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Key choices in life: (1) what makes them special... and often difficult

Denis Bourgeois and Phil Dixon 

February 2015

We make many choices in our lives; we make choices everyday.  What will interest us here are the key choices in life - those that are often termed life-changing. This paper is the first of a series originating from the fascination we have for these choices and for the important moments in life that are associated with them. In this paper, we will focus on what those choices are and what makes them different from other, more casual ones.


In following papers, we will explore other questions about choices: is there such a thing as a wrong choice ? How do people deal with these key choices ?  Do these choices offer different challenges depending on who faces them and in which phase of their life?

We will not pretend to bring readers definitive answers to all these questions. Our purpose is to share our on-going research, assuming that this may sometimes help readers face the challenges of their own lives. We believe that raising questions and sharing thoughts are more useful in this respect than offering ready-made solutions.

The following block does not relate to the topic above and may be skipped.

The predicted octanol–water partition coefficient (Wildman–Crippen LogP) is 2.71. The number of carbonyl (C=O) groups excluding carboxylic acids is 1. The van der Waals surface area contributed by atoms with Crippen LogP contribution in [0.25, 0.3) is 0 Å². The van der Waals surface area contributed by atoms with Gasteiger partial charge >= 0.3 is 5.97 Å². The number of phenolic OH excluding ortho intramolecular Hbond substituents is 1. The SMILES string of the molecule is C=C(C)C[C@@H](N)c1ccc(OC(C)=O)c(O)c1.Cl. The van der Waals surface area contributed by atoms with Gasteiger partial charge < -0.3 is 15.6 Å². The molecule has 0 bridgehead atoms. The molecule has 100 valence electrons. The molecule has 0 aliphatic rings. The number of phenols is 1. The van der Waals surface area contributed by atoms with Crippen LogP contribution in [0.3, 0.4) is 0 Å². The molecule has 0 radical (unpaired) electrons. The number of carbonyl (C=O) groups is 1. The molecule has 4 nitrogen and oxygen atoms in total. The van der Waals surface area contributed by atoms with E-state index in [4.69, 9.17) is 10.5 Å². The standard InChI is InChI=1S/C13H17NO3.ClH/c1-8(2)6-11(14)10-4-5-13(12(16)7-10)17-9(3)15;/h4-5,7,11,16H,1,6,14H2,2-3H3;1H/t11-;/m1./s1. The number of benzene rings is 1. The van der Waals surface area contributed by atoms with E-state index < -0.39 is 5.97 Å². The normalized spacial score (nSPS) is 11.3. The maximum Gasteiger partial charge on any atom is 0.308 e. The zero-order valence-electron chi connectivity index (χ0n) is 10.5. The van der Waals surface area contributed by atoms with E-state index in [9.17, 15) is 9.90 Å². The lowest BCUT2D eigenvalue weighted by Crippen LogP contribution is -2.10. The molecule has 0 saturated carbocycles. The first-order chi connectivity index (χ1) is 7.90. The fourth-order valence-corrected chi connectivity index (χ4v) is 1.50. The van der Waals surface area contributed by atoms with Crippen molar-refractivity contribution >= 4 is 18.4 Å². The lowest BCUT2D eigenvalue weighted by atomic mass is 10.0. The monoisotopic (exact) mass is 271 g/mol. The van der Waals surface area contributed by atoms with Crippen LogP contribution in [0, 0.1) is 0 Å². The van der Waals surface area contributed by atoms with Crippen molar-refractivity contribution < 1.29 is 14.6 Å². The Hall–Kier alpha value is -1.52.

We have built on our own experiences in key choices, and helped each other to draw lessons from them. Being both in our sixties, there was no shortage of material…We also drew on our experiences as helpers of others facing such choices. We complemented these personal sources by some reading (references will appear along the pages) and by a dozen  on-purpose interviews with people from our networks, with varied ages and profiles. They talked to us about some of their past or present choices or, when they were coaches, about their way to help their clients in such circumstances.  In these interviews, we looked for points of view that would be different from ours and we tested the working hypotheses we had elaborated.  Therefore, we are not presenting here the output of a deep academic research; it is rather a documented essay, written by reflective practitioners of choice (since we are all practitioners of it)